Gun oil and teflon (ptfe) ?


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kyron4
February 2, 2012, 06:04 AM
I was in a disscussion about gun oils like Breakfree CLP and Rem Oil that have ptfe in them are not to be used inside the bore. The reasons were they cause flyers or eratick groups for the first 20 shots or so and it cause some kind of "acid" to form and etch the bore. This all seemed odd to me since the military uses Breakfree CLP and has for years. Both products are made to use on guns. Seems people are on one side or the other, best thing or worse thing. Is there any real proof that these oils are 'bad' ? Is this all just internet hogwash ? -Thanks

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GRIZ22
February 2, 2012, 06:31 AM
I have been using CLP for over 20 years. You really shouldn't leave a lot of any lube in the bore, just a wipe down followed by a dry patch. There is danger of a lot of lube being a bore obstruction. If you leave too much of any lubricant in the bore you will get flyers for the first few shots but I never heard of 20.

If Breakfree destroys a bore all my long guns should have been gone long ago

buckhorn_cortez
February 2, 2012, 07:01 AM
A number of manufacturers state in their owner's manual to not use lubricants containing PTFE (FN Herstal being one of them). I no longer use that type of lubricant (in my case = Rem Oil) because I have found that it gums up in areas where it gets very hot on semi-automatic firearms.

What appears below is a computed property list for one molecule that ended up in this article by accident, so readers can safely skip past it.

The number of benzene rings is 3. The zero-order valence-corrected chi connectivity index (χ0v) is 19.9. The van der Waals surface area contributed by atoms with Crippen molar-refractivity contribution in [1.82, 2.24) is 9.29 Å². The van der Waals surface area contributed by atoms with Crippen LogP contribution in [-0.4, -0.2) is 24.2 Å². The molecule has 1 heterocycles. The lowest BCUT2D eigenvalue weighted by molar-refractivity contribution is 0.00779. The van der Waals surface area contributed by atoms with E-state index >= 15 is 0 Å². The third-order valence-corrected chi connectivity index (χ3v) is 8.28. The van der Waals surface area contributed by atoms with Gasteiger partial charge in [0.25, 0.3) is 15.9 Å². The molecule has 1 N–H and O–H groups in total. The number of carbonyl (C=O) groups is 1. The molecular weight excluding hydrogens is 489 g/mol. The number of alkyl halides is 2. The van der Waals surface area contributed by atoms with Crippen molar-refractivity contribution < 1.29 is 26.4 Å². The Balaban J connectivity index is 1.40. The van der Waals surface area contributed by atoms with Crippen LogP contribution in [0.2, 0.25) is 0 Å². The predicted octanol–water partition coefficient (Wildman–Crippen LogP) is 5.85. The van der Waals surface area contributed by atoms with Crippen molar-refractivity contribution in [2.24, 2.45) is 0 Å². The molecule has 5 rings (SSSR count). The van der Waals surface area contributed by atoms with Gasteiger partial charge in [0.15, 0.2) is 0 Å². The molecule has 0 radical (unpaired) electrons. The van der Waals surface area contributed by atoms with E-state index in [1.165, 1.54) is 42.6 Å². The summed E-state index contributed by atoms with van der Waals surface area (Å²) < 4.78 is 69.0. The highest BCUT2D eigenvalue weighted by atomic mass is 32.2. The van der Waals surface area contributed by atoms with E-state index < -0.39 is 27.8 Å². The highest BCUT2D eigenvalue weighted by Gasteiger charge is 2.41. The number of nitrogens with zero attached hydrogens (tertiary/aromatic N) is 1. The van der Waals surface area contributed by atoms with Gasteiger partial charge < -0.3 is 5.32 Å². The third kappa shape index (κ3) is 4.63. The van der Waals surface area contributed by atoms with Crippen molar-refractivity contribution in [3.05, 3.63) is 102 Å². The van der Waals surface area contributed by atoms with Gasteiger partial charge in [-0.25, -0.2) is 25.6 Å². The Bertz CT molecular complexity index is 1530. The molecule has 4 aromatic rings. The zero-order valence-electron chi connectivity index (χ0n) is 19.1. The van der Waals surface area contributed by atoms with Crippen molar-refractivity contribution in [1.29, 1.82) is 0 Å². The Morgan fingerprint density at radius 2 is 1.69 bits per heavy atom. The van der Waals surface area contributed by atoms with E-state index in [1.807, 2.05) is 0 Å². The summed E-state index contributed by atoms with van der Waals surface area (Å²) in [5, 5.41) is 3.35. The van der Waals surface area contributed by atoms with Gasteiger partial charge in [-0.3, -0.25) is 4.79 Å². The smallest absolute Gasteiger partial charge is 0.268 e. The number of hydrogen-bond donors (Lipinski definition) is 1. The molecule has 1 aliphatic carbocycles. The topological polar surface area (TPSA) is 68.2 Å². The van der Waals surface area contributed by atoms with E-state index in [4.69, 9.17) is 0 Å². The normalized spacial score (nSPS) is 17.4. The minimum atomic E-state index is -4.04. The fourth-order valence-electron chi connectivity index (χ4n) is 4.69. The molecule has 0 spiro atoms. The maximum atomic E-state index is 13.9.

With semi-automatic shotguns that is the gas piston area and inside of the barrel, on semi-automatic pistols that can be the inside of the barrel and areas adjacent to the barrel (barrel link, recoil spring, inside of the barrel bushing, etc.), on semi-automatic rifles like an AR that can be the gas block area, bolt group area on a DI driven rifle.

PTFE melts at about 450F and hot gasses can easily reach that in areas for brief periods of time. Under sustained fire or rapid fire, areas of a gun can reach that level and stay at a high temperature causing the PTFE to get gummy.

hardluk1
February 2, 2012, 09:24 AM
I have used breakfree for 37 years in all my firearms. I do wipe as barrel dry as they will go for my CC and others that are going to be used . I do know that over time it will work into the metal to help protect from corrosion. I grew up in florida swamps and have hunted in canada too and just never had an issue with it. Even firearms company reps I have talked to over the years have no problems with it.

Picher
February 2, 2012, 09:32 AM
I also use Breakfree CLP on guns and in the bore, but just a damp patch after solvent and a dry patch. I don't generally use it on action parts, especially semi-auto 22s.

kyron4
February 2, 2012, 10:07 AM
If ptfe is bad why do most all gun oils have it in it ? Birchwood Casy gun oil has it marked on the front as if it's a positive selling point.

benEzra
February 2, 2012, 10:15 AM
At around 1000 degrees F (easily reachable inside a gun barrel during firing), Teflon/PTFE breaks down into a mixture of fluorinated acids and olephins, about 20% of which (I think) is trifluoroacetic acid (http://en.wikipedia.org/wiki/Trifluoroacetic_acid), which is highly corrosive. There isn't a huge amount of PTFE in Rem Oil and such, but the breakdown products are still something you wouldn't want in your gun barrel.

As a coating for the outside of the gun, though, Rem Oil works great.

Hummer70
February 2, 2012, 11:09 AM
I will only use CLP on external surfaces of my stuff. NEVER in a bore. For all internal lube/cleaning I use Mobil 1 synthetic motor oil. Yes you can use it as bore cleaner. It is great for gas operated systems as well as it keeps carbon in suspension.